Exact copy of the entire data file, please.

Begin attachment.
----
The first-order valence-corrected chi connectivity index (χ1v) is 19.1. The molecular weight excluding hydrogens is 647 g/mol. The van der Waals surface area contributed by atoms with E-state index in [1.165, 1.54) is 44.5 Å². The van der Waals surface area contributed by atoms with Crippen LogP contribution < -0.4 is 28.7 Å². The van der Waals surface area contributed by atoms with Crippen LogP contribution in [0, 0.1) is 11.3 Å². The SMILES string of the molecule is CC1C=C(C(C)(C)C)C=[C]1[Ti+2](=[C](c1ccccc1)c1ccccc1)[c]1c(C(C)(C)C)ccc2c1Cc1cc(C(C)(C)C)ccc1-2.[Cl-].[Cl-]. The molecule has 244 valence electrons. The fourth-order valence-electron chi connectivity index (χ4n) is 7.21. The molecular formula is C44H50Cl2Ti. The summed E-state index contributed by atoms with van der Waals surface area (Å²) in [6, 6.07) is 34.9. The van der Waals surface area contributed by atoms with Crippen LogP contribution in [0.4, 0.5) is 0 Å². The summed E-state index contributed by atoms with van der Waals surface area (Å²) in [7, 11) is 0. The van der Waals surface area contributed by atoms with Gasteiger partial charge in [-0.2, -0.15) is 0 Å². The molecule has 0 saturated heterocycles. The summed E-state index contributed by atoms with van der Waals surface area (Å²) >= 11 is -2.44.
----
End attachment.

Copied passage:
The first-order valence-corrected chi connectivity index (χ1v) is 19.1. The molecular weight excluding hydrogens is 647 g/mol. The van der Waals surface area contributed by atoms with E-state index in [1.165, 1.54) is 44.5 Å². The van der Waals surface area contributed by atoms with Crippen LogP contribution < -0.4 is 28.7 Å². The van der Waals surface area contributed by atoms with Crippen LogP contribution in [0, 0.1) is 11.3 Å². The SMILES string of the molecule is CC1C=C(C(C)(C)C)C=[C]1[Ti+2](=[C](c1ccccc1)c1ccccc1)[c]1c(C(C)(C)C)ccc2c1Cc1cc(C(C)(C)C)ccc1-2.[Cl-].[Cl-]. The molecule has 244 valence electrons. The fourth-order valence-electron chi connectivity index (χ4n) is 7.21. The molecular formula is C44H50Cl2Ti. The summed E-state index contributed by atoms with van der Waals surface area (Å²) in [6, 6.07) is 34.9. The van der Waals surface area contributed by atoms with Crippen LogP contribution in [0.4, 0.5) is 0 Å². The summed E-state index contributed by atoms with van der Waals surface area (Å²) in [7, 11) is 0. The van der Waals surface area contributed by atoms with Gasteiger partial charge in [-0.2, -0.15) is 0 Å². The molecule has 0 saturated heterocycles. The summed E-state index contributed by atoms with van der Waals surface area (Å²) >= 11 is -2.44.